We come then to the question presented: Does segregation of children in public schools solely on the basis of race, even though the physical facilities and other "tangible" factors may be equal, deprive the children of the minority group of equal educational opportunities? We believe that it does. We conclude that in the field of public education the doctrine of "separate but equal" has no place. Separate educational facilities are inherently unequal. Therefore, we hold that the plaintiffs and others similarly situated for whom the actions have been brought are, by reason of the segregation complained of, deprived of the equal protection of the laws guaranteed by the Fourteenth Amendment.
With these words, the United States Supreme Court, in a unanimous decision on May 17, 1954, ruled that de jure school segregation was unconstitutional and paved the way for desegregation of educational institutions. The story of the Court's ruling and its aftermath is one of slow and steady chipping away at old laws and customs to achieve equal rights for all Americans. Legal segregation had existed under the "separate but equal" doctrine, but in most instances the separate educational facilities and opportunities the Southern states offered to African Americans were inferior, not equal, to those for white Americans. From the 1930s to the 1970s lawyers from the National Association for the Advancement of Colored People used the courts to achieve equal pay for African American teachers and equal facilities and curriculum for African American students.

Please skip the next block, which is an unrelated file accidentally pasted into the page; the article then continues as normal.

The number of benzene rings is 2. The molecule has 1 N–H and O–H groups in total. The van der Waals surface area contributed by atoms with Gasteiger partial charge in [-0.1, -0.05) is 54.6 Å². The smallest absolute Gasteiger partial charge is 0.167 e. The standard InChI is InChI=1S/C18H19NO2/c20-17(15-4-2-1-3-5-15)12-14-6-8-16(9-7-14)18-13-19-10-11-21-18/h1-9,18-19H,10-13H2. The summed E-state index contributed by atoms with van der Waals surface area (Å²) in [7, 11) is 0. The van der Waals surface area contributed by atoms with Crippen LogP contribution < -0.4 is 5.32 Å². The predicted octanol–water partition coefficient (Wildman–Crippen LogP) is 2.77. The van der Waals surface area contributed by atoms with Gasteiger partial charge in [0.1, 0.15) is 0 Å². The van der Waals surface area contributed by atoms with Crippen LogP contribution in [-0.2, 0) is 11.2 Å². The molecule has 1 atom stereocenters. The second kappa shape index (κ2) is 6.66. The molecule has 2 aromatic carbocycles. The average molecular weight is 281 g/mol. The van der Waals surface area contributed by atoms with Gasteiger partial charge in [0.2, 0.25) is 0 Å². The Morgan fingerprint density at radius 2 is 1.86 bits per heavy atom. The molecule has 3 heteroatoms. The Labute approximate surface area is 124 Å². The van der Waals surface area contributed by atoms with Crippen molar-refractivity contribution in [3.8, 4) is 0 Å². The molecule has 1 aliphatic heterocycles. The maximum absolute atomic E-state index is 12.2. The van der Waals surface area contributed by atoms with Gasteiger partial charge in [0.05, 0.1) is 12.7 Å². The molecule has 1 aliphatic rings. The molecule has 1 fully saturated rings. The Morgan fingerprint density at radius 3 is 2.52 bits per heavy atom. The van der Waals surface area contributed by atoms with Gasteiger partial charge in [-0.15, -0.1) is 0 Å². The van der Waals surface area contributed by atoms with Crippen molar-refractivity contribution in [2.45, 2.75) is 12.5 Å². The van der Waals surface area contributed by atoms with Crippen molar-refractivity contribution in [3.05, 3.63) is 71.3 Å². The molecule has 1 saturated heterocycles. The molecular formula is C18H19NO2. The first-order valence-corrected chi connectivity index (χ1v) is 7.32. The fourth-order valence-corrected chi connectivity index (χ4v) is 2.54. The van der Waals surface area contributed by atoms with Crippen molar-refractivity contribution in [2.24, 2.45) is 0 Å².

These web pages explore Virginia's reaction to the Brown decision, especially through the letters and petitions of individual citizens and organizations sent to elected officials. Responses to the Brown v. Board of Education ruling ranged from enthusiastic approval to bitter opposition. The General Assembly adopted a policy of "Massive Resistance," using the law and the courts to obstruct desegregation. In 1958 the governor closed schools in Warren County, Norfolk, and Charlottesville rather than allow them to desegregate under court order. The following year, state and federal courts invalidated Virginia's "Massive Resistance" statutes, but public schools in Prince Edward County, where the Virginia case against segregated school had originally been filed, remained closed for five years as some white Virginians fought desegregation of schools. In the end, the public's support for public schools overrode the desires of some Virginians to maintain racial segregation.